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Songbook From the 16th-Century Spells Out Samurai Customs, Tactics and Baby Names

The newly translated Japanese text offers kernels of advice to warriors who had yet to face battle

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smithsonian.com

Study archery, show respect for horses, drink a little alcohol before a battle (but don’t overindulge), be sure to pack some sun-dried plums, and never be concerned about whether you will live or die. These are some of the rules and kernels of advice offered to samurai warriors in newly translated 450-year-old Japanese text called The Hundred Rules of War.

The text includes a series of instructional songs for warriors who had yet to face battle, offering practical advice about selecting the right sized horse, using a spear in battle and cultivating bravery. It also gives advice on baby names: the best samurai name, it argues, is Yumi, which means “bow,” Owen Jarus reports for Live Science.

Much of the advice in the book is attributed to Tsukahara Bokuden, a legendary swordsman of the Sengoku period (circa 1467 to 1567), a century marked by war and upheaval. But Eric Shahan, a translator specializing in martial arts texts, who completed the English translation of The Hundred Rules of War, cautions crediting Bokuden as the true author. "I have no way to confirm how authentic [the book] is," he tells Jarus of Live Science.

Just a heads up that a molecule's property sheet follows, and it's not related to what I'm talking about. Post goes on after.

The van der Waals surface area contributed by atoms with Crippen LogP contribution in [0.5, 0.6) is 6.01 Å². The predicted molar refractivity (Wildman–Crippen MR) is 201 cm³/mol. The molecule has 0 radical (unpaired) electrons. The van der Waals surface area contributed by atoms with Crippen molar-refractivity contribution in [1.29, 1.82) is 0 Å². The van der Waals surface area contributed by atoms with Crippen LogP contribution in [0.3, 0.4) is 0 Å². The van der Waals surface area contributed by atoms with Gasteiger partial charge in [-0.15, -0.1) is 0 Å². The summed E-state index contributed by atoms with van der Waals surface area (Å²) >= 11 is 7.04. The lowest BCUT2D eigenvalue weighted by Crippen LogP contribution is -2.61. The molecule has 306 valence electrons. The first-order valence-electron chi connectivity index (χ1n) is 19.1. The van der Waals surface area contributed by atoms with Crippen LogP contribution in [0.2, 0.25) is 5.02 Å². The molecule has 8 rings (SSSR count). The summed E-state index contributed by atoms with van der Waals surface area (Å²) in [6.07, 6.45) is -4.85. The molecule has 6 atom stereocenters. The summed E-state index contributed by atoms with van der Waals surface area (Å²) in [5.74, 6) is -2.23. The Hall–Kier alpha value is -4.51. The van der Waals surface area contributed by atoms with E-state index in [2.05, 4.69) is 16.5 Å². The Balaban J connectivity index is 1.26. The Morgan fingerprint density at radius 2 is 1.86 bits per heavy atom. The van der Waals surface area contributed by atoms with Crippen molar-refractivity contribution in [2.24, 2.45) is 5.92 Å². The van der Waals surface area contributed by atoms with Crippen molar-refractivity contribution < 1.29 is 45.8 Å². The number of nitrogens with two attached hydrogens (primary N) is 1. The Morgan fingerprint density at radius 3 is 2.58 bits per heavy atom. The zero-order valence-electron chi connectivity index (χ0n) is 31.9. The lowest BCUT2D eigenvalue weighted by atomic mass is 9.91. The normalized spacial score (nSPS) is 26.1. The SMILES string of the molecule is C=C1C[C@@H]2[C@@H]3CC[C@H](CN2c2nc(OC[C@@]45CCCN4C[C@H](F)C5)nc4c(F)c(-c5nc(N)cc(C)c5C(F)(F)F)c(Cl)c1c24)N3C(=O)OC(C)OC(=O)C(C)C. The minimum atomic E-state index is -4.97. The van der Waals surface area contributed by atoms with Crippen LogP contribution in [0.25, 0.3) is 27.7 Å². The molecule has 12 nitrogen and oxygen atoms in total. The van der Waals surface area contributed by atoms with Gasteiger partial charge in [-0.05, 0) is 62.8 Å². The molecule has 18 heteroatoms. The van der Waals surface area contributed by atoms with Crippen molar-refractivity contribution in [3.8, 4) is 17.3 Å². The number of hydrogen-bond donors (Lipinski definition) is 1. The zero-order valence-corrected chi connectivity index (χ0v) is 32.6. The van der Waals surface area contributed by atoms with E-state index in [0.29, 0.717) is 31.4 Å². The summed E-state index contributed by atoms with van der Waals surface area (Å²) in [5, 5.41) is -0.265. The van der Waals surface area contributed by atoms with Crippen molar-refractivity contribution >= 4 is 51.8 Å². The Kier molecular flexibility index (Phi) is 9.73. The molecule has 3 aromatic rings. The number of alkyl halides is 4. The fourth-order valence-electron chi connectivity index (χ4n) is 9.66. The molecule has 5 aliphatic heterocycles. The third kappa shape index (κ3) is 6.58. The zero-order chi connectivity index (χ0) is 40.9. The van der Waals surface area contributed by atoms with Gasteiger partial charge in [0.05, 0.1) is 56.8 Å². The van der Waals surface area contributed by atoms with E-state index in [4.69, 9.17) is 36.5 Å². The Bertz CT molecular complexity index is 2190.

Shahan has experience translating Japanese documents with mysterious origins. Just recently, he translated The Sword Scroll, a medieval samurai text, which contains passages that have been attributed to two different samurai warriors, from different time periods.

Shahan, himself a martial arts devotee, says it’s important to date all of these documents correctly in order to lay out the history and evolution of martial arts. He notes that books on martial arts didn’t appear in Japan until the 1600s, when the country unified under the Tokugawa shogunate.

Bokuden, the possible author of The Hundred Rules of War, would have been a great source of advice on warfare and life. Bokuden was renowned for his skill as a swordsman but also for his ability to use his cleverness to circumvent violence. In one folk tale, recounted by martial arts scholar Susan Lynn Peterson, he encounters a bully who laughs at him when he says his style of fighting is “the school of no sword.” Bokuden challenges the ruffian to a fight, saying they should go out to an island where they can fight undisturbed. The bully gets out on the island and Bokuden pushes boat back into the water, leaving his opponent stranded and calling out behind him that this is the school of no sword.

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